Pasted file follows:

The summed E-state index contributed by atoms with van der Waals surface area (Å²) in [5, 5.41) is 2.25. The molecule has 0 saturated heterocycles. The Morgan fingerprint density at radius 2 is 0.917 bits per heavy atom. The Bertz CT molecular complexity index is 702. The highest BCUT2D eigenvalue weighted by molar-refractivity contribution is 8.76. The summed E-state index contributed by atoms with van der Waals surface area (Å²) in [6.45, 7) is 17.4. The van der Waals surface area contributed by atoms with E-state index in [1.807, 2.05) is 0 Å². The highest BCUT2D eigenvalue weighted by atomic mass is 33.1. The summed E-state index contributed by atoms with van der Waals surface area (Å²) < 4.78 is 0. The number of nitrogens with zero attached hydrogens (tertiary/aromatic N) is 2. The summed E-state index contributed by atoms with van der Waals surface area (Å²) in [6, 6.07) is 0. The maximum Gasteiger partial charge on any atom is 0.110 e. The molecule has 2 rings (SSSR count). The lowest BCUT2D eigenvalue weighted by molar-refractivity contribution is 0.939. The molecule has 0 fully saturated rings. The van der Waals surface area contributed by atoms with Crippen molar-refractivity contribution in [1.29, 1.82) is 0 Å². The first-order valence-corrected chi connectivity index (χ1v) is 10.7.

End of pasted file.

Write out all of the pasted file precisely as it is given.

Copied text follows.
The summed E-state index contributed by atoms with van der Waals surface area (Å²) in [5, 5.41) is 2.25. The molecule has 0 saturated heterocycles. The Morgan fingerprint density at radius 2 is 0.917 bits per heavy atom. The Bertz CT molecular complexity index is 702. The highest BCUT2D eigenvalue weighted by molar-refractivity contribution is 8.76. The summed E-state index contributed by atoms with van der Waals surface area (Å²) in [6.45, 7) is 17.4. The van der Waals surface area contributed by atoms with E-state index in [1.807, 2.05) is 0 Å². The highest BCUT2D eigenvalue weighted by atomic mass is 33.1. The summed E-state index contributed by atoms with van der Waals surface area (Å²) < 4.78 is 0. The number of nitrogens with zero attached hydrogens (tertiary/aromatic N) is 2. The summed E-state index contributed by atoms with van der Waals surface area (Å²) in [6, 6.07) is 0. The maximum Gasteiger partial charge on any atom is 0.110 e. The molecule has 2 rings (SSSR count). The lowest BCUT2D eigenvalue weighted by molar-refractivity contribution is 0.939. The molecule has 0 fully saturated rings. The van der Waals surface area contributed by atoms with Crippen molar-refractivity contribution in [1.29, 1.82) is 0 Å². The first-order valence-corrected chi connectivity index (χ1v) is 10.7.